Naomi:

Yeah, definitely, imagine adding a lot to the roster. I mean, it is fantastic, obviously, how much a new world opens up when you speak a new language, but equally, I understand that there's a lot of time and effort that goes into that. And with the unpredictability of moving a lot, it can be difficult to know, when to invest. The next one is about, it's hard to make real connections. I know you spoke a lot about connecting with colleagues and challenges, but what do you think about this one?

Masashi:

This is maybe a misconception, I can say, because even without language, without, how can I say, without conversation, I could really relate myself to some people abroad. And that was actually the moments I really cherish. For example, in some cases, families could be felt - could be, how can I say, left apart, I mean, the family members became lost contact. And, well, there is a function of the humanitarian community to restore these family links, and we sometimes deliver letters, you know, by tracing the family member who lost contact, and when I delivered this letter to one of the family members, I mean, just by not even reading it, just by seeing the handwriting of the family member, you know, made them cry and also made them really thankful for our service. And that was a kind of moment, like we really connected by heart, you know, it's beyond like a humanitarian and a beneficiary, but just a human, you know, in front of me is delivering, you know, some important message of their family member. And that is really a strong, emotional moment that can connect human beings, you know. I can understand, you know, if I lost my family member, and then I get reconnected, then of course, I feel the same and then they understand how I feel, I understand how they feel. So, you know, that is like really mutual understanding.

Naomi:

It honestly sounds like very cherished moments, and I can understand the rawness. And the impact of that. Just the last one we got here, which is, this one makes me laugh a little bit, actually. So, moving abroad is good for escaping your problems.

Masashi:

Okay. You know, some people think that humanitarians are super heroes, and, you know, they really want to help the people in a difficult situation, so that's why they go. On one hand, it's true, but sometimes, you know, you get divorced or, you know, you lost your children. You had really tragedies, you know, back home, and then, you know, they wanted to escape from these realities. I mean, that could be not the only reason to become a human humanitarian, but sometimes it's combined, you know, for the zeal to help people and also the tragedies back home. So to some extent it can be true, but that cannot solve the problem and that's a misconception, I think, because even if, you know, you lost your children, you go to Afghanistan, but this fact that you lost your children doesn't change. So you have to kind of deal, emotionally deal with the fact and the situation you're in, and personal life can really affect our professionalism as well. Because, I mean, you need to go there alone, and you cannot really sustain your motivation for work and also functionality as a humanitarian without personal help. And often personal help will come from the persons back home, and families, friends, those are the resources, you know, for the emotional help, that you can really function as a humanitarian, so you cannot really leave them behind or, you know, leave only the negative things behind, you need to rely on them as well.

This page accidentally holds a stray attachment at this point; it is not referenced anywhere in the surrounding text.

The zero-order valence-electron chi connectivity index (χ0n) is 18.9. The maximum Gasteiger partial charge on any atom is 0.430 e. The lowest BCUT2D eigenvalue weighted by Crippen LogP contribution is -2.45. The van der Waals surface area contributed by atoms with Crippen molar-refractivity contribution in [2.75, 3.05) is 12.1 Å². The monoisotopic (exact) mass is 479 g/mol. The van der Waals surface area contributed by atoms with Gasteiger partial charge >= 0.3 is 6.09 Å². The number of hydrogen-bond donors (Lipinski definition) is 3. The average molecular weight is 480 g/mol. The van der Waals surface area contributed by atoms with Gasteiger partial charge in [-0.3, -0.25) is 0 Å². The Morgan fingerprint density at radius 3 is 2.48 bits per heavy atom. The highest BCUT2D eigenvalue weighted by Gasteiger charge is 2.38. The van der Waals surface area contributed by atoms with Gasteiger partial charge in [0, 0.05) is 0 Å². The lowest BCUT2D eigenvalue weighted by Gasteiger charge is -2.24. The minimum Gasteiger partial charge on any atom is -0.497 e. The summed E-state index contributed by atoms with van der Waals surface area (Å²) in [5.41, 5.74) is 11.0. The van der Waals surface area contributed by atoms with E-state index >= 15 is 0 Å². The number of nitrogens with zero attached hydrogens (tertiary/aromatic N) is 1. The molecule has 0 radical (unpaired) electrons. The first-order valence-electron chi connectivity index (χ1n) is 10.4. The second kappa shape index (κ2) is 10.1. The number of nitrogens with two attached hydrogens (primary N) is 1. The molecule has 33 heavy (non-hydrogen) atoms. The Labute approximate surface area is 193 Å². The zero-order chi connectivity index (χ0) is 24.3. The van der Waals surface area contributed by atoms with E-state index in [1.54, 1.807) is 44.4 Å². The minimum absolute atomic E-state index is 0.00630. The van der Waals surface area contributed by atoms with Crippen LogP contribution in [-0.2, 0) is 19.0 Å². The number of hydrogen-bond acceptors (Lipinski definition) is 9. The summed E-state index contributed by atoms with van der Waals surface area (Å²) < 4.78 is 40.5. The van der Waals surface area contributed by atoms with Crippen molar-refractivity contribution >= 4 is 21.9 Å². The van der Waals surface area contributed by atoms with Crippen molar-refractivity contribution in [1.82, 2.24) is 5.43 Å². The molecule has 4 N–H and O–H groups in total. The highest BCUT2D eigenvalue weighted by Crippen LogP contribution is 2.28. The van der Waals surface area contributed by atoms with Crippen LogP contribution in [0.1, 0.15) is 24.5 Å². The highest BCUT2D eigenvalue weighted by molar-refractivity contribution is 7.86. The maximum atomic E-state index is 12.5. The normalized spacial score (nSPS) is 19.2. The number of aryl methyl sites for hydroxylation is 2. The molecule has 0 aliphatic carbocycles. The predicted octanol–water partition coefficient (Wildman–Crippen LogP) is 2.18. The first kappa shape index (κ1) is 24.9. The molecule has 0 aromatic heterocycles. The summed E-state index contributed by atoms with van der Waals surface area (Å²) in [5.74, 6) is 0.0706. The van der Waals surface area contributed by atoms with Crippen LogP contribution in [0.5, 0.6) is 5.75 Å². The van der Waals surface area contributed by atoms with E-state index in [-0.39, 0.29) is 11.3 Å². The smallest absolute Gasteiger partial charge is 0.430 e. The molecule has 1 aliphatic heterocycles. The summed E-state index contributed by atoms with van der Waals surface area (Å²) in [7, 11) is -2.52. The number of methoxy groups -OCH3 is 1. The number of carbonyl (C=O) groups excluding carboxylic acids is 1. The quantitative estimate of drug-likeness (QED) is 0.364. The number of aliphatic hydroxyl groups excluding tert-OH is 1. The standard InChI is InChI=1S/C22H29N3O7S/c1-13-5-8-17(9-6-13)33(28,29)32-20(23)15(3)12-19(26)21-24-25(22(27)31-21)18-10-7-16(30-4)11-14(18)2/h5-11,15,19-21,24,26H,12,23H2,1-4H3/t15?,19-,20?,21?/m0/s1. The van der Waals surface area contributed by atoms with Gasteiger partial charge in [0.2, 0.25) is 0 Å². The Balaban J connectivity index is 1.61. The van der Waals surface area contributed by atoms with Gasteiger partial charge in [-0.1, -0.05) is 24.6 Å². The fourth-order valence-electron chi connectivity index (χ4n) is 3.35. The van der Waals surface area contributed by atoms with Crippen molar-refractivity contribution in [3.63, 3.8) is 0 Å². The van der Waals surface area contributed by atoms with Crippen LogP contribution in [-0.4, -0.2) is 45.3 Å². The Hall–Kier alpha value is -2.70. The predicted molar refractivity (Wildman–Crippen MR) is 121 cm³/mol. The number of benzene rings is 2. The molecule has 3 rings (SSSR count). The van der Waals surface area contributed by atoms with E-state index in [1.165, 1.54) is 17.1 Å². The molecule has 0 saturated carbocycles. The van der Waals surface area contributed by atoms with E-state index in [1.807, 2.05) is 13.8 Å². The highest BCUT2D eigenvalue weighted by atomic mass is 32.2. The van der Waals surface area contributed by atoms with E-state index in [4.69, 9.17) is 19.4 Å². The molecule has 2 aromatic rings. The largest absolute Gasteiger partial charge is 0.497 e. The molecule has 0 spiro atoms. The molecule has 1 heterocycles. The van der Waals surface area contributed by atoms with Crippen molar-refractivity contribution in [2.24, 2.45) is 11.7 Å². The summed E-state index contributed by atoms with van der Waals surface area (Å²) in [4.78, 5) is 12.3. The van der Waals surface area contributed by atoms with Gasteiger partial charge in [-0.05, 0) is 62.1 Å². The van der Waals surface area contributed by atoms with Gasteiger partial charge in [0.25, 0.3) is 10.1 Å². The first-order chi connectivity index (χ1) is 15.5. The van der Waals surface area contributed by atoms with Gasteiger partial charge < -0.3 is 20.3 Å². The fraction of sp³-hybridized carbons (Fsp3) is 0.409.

Naomi:

I think you saying that, it's certainly a good point that your personal life affects your professional life. It's sort of integral in a way to your performance and your perception of things, so escape isn't really an option, especially in the humanitarian sector, it's inevitable that these things will have an impact on each other, and affects your experience and your perception of things. Yeah, so I think we're coming to the end of the podcast, I just want to thank you very much again for your time. And for sharing about your experiences. And your story, honestly, is very, very interesting. And all the different nuances that you experienced, I think are just very fascinating. So just wondering, where can people find you? You mentioned about your books at all? Where can people find your work? Because I know you've written some papers as well.

Masashi:

Okay. I'm not really sure. I mean, my name is really searchable. I mean, it's quite distinct and independent. So yeah, I think if you type my name, something will come out from the internet. It's a bit scary, but yeah, maybe my past experiences. Maybe not so much available in English, but yeah.

Naomi:

Okay. Fine. Thank you very much. Appreciate your time.

Masashi:

Yeah. Thank you very much as well for your time. And yeah, I don't know, like, how listeners will enjoy this. I hope so.

Naomi:

I'm sure they will. Well, anyway, thank you very much for listening, and I will speak to you on the next podcast.

Bame Recruitment:

Thanks for listening to "You Can't Say Anything Anymore", a podcast by Diversifying.io. If you like our show and want to know more, check out our website and sign up for our newsletter@diversifying.io, or please leave us a review on iTunes. Join us next time as we explore more diversity news.